Romney delivers solid debate performance
by Lisa Keen
Republican presidential candidate Mitt Romney delivered a solid performance during Wednesday's debate, rebooting his campaign after several weeks of being on the defensive and behind in most polls.
On social media sites like Facebook and Twitter, even diehard LGBT supporters of President Barack Obama acknowledged that the first presidential debate was not his best performance.
No questions concerning LGBT issues were posed during the 90-minute debate at the University of Denver in Colorado, but Obama made a direct reference to one.
Near the end of the debate, responding to a charge from Romney that he has not worked well with Republicans, Obama pointed to a number of examples where his administration did work with Republicans with success. One example he cited was repeal of the ban on gays in the military.
Immediate reaction from many commentators – mainstream and LGBT – were that Romney dominated the debate and that Obama failed to take some political shots he had at his disposal.
Many observers remarked that Obama seemed tired and low-key and that Romney was comfortable and energetic. Jerame Davis, executive director of the National Stonewall Democrats, faulted Romney for delivering "one well-practiced sound bite after another" but "failed to deliver a knock out punch against President Obama."
"The president offered specific proposals and a clear vision for the next four years while Mitt Romney played attack dog and dodged any questions about the details of his own plans," said Davis. "Romney went for style, the president went for substance; it speaks to the character of each man."
R. Clarke Cooper, executive director of national Log Cabin Republicans, had a different view:
"One thing came through loud and clear tonight, and we hope our fellow Republicans take note: in a domestic debate without divisive and distracting social issues, conservative ideas resonate, moderates and independents listen, and the Republican wins."
When debate moderator Jim Lehrer of PBS asked the candidates to share their view of the role of government, Romney said, "The role of government is to promote and protect the principles" of the Constitution and the Declaration of Independence.
"First, life and liberty. We have a responsibility to protect the lives and liberties of our people, and that means a military second to none. I do not believe in cutting our military. I believe in maintaining the strength of America's military," said Romney.
"Second, in that line that says we are endowed by our creator with our rights, I believe we must maintain our commitment to religious tolerance and freedom in this country. That statement also says that we are endowed by our creator with the right to pursue happiness as we choose. I interpret that as, one, making sure that those people who are less fortunate and can't care for themselves are cared by – by one another."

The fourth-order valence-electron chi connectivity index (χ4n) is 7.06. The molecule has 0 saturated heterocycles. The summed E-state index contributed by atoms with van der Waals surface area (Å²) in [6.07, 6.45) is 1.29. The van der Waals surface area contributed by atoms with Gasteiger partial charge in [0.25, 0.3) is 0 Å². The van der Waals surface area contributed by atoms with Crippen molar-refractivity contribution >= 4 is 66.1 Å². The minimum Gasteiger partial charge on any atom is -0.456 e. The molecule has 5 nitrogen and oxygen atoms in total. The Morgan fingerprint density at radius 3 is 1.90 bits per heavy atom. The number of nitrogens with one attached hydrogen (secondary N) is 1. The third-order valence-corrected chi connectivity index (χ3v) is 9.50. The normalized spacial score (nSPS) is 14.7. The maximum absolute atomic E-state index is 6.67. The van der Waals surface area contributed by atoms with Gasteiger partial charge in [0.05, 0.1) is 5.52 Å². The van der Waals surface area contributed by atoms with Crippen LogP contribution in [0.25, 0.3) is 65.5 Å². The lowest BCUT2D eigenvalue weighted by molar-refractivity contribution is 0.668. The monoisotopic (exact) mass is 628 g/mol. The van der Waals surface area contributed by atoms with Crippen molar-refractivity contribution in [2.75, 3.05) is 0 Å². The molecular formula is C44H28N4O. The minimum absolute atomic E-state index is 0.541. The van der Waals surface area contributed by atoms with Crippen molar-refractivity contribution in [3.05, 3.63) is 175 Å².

"We're a nation that believes that we're all children of the same god and we care for those that have difficulties, those that are elderly and have problems and challenges, those that are disabled," said Romney. "We care for them. And we – we look for discovery and innovation, all these things desired out of the American heart to provide the pursuit of happiness for our citizens.
"But we also believe in maintaining for individuals the right to pursue their dreams and not to have the government substitute itself for the rights of free individuals," said Romney.
When Romney tried to portray Obama has failing to work with both parties on important legislation, Obama gave examples of his work with Republicans.
"I will take ideas from anybody, Democrat or Republican, as long as they're advancing the cause of making middle-class families stronger and giving ladders of opportunity to the middle class. That's how we cut taxes for middle-class families and small businesses. That's how we cut a trillion dollars of spending that wasn't advancing that cause. That's how we signed three trade deals into law that are helping us to double our exports and sell more American products around the world. That's how we repealed 'Don't Ask, Don't Tell.' That's how we ended the war in Iraq, as I promised, and that's how we're going to wind down the war in Afghanistan. That's how we went after al Qaeda and bin Laden."
Clark Williams, co-chair of the LGBT Caucus of the California Democratic Party, wrote on his Facebook page before the debate ended that he was ready to hand out grades.
"Romney, B+; Obama, B-; Lehrer, D," he wrote, echoing many pundits who felt that the moderator failed to maintain control over the debate.
Later, Williams urged his friends to keep things in perspective.
"Obama didn't collapse and this first 'joint press conference' was just one part of the conversation the president will be having with the American people," he wrote. "Obama 2012."